Paris, Oct 2018
This game is not available in English.
First of three games I tried at Lock Academy, Heist of the Century was also the first escape room I’ve tried playing in a different language. Due to a complicated series of booking problems that were entirely my fault, I ended up having to find a substitute for the game I’d originally intended to play, and the only one with a slot available at short notice was Heist, which (at least for now) is only available in French. That’s not a matter of a handful of words, either – it has quite extensive use of language, both written and as audio, to advance the story and also to give clues. Fortunately, one of our group of five was fairly fluent in French and only too happy to take on the role of interpreter. While relying on him so much introduced an artificial bottleneck, it still worked surprisingly well.
All of Lock Academy’s games have a shared setting, a school for super-detectives run by one Professor Lock, whose arch enemy Jim Key is a recurring villain. In this game your mission is to foil a theft at the school’s museum, a museum that’s full of artefacts from famous historical detectives. While the bulk of the story is provided by a series of video clips, at the start and at key moments throughout the game, our host also provided the briefing in character in a way that tied into the game’s start cleverly.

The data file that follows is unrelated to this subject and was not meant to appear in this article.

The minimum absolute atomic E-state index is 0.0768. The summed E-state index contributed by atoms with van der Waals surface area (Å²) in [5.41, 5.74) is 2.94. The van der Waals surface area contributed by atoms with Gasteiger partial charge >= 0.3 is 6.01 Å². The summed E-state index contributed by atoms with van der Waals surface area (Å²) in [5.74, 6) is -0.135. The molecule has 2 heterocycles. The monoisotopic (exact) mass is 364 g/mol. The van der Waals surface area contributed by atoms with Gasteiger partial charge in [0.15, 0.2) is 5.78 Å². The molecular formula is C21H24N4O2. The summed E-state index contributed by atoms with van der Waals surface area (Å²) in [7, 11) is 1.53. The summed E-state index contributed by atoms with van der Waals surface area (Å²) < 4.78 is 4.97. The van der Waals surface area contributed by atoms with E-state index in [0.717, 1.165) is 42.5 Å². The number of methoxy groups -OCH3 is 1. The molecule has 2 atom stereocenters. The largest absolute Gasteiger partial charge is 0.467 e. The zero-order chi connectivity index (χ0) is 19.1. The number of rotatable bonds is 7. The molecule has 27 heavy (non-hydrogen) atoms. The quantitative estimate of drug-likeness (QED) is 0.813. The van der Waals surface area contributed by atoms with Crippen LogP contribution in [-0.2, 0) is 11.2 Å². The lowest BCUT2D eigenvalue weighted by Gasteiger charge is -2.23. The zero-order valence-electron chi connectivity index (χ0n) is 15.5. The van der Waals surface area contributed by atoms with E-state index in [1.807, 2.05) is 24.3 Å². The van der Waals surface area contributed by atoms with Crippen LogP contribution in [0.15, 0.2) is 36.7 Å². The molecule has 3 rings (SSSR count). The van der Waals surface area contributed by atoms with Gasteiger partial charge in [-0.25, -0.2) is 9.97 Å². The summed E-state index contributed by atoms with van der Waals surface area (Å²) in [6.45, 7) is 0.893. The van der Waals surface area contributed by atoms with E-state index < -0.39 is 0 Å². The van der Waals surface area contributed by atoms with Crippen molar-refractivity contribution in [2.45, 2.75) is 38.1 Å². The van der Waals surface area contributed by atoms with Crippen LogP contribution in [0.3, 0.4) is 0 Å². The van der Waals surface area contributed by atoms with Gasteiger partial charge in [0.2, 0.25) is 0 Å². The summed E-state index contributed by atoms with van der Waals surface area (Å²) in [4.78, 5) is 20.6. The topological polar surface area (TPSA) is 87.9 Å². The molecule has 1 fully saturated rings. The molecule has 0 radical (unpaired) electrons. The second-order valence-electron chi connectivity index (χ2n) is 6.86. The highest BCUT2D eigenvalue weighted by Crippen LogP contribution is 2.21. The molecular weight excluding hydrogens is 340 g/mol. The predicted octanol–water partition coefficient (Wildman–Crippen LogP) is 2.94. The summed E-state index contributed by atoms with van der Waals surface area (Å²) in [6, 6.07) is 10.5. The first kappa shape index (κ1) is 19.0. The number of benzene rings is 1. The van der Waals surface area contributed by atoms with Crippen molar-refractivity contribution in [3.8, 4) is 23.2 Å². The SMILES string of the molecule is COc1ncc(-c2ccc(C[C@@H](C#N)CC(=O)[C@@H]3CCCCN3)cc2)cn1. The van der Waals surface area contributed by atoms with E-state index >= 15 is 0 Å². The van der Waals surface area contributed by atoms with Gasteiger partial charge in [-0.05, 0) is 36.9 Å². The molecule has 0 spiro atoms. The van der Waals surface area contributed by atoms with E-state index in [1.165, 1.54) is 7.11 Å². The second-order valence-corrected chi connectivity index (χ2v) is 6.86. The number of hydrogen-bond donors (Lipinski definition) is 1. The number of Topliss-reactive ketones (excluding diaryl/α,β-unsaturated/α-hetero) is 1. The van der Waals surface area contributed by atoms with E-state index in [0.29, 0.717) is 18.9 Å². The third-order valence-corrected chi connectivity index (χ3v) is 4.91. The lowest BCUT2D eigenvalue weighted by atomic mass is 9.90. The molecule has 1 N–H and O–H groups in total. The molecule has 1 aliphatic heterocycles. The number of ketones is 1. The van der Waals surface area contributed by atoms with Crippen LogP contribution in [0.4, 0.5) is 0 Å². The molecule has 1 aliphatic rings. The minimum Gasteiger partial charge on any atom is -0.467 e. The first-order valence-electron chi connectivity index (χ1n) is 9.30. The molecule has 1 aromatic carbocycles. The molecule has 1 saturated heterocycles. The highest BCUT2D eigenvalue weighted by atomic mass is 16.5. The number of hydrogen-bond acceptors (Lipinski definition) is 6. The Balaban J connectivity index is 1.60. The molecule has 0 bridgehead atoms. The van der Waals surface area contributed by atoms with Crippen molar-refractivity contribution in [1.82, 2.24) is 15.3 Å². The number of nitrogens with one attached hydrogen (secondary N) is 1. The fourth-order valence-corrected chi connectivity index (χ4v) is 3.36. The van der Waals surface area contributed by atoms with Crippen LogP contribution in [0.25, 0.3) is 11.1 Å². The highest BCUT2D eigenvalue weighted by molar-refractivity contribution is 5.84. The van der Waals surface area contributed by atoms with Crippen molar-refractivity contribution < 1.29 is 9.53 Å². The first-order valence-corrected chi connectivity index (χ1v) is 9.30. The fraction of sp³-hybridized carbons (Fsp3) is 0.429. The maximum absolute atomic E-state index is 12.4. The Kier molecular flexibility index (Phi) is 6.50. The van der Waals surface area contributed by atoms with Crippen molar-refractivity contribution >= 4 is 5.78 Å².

I always count it as a point in a game’s favour when it helps make sure players hit the ground running, and that’s something Heist does well, with a initial objective to start players off and then a well defined structure to the set of puzzles that follow after. In fact it has a clear structure throughout, where at every point in the game you know what you’re trying to achieve and why. That’s partly thanks to good game design and partly due to the video clips that punctuate each stage, tying everything into the unfolding narrative.
There’s an incongruity about many escape room puzzles, such as (taking a made up example) where placing some stacks of notes causes a vault door to open. Suspension of disbelief goes a long way, but it’s still deeply pleasing when the steps required to progress in a game match your supposed role and let you do something straight out of a movie. Heist does this superbly. In fact, they use one cool trick twice in a row, and I didn’t even mind because it meant more of our team got to have a go at it. Another task seemed to suffer a bit from unclear directions, but given the translation issues I’d give it the benefit of the doubt; and, again, was sufficiently thematic to be worth a bit of confusion.
Lock Academy also seem to have a fondness for including some tasks that are closer to physical games than traditional escape room puzzles, involving cooperation under time pressure. These are a short but memorable part of Heist, and whether you like them may affect your feelings about the game. One of our group found the finale less engaging and weaker than the rest; but personally I thought it was a great way to end the game, though for spoiler reasons I won’t go into detail.
Either way, it’s an excellent game with an action movie feel, and some very distinctive highlights. We escaped with only a minute or two remaining, and although that was partly because the language limitation slowed us down, there’s a good amount of content to challenge you. Just make sure your team includes someone with a good level of French.